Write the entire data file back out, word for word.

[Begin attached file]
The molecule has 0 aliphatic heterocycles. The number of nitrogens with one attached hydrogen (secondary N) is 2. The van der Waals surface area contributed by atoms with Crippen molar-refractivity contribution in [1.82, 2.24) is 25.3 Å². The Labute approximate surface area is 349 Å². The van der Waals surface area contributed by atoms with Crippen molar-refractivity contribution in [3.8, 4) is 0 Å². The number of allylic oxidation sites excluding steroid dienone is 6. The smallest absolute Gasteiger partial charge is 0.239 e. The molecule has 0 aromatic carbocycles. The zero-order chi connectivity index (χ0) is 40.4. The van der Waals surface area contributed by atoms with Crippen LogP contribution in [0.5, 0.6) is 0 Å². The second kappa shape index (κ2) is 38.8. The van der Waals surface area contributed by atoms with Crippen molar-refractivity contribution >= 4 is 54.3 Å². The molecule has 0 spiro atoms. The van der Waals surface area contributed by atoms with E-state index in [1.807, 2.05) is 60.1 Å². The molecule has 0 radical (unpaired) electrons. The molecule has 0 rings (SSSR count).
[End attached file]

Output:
The molecule has 0 aliphatic heterocycles. The number of nitrogens with one attached hydrogen (secondary N) is 2. The van der Waals surface area contributed by atoms with Crippen molar-refractivity contribution in [1.82, 2.24) is 25.3 Å². The Labute approximate surface area is 349 Å². The van der Waals surface area contributed by atoms with Crippen molar-refractivity contribution in [3.8, 4) is 0 Å². The number of allylic oxidation sites excluding steroid dienone is 6. The smallest absolute Gasteiger partial charge is 0.239 e. The molecule has 0 aromatic carbocycles. The zero-order chi connectivity index (χ0) is 40.4. The van der Waals surface area contributed by atoms with Crippen LogP contribution in [0.5, 0.6) is 0 Å². The second kappa shape index (κ2) is 38.8. The van der Waals surface area contributed by atoms with Crippen molar-refractivity contribution >= 4 is 54.3 Å². The molecule has 0 spiro atoms. The van der Waals surface area contributed by atoms with E-state index in [1.807, 2.05) is 60.1 Å². The molecule has 0 radical (unpaired) electrons. The molecule has 0 rings (SSSR count).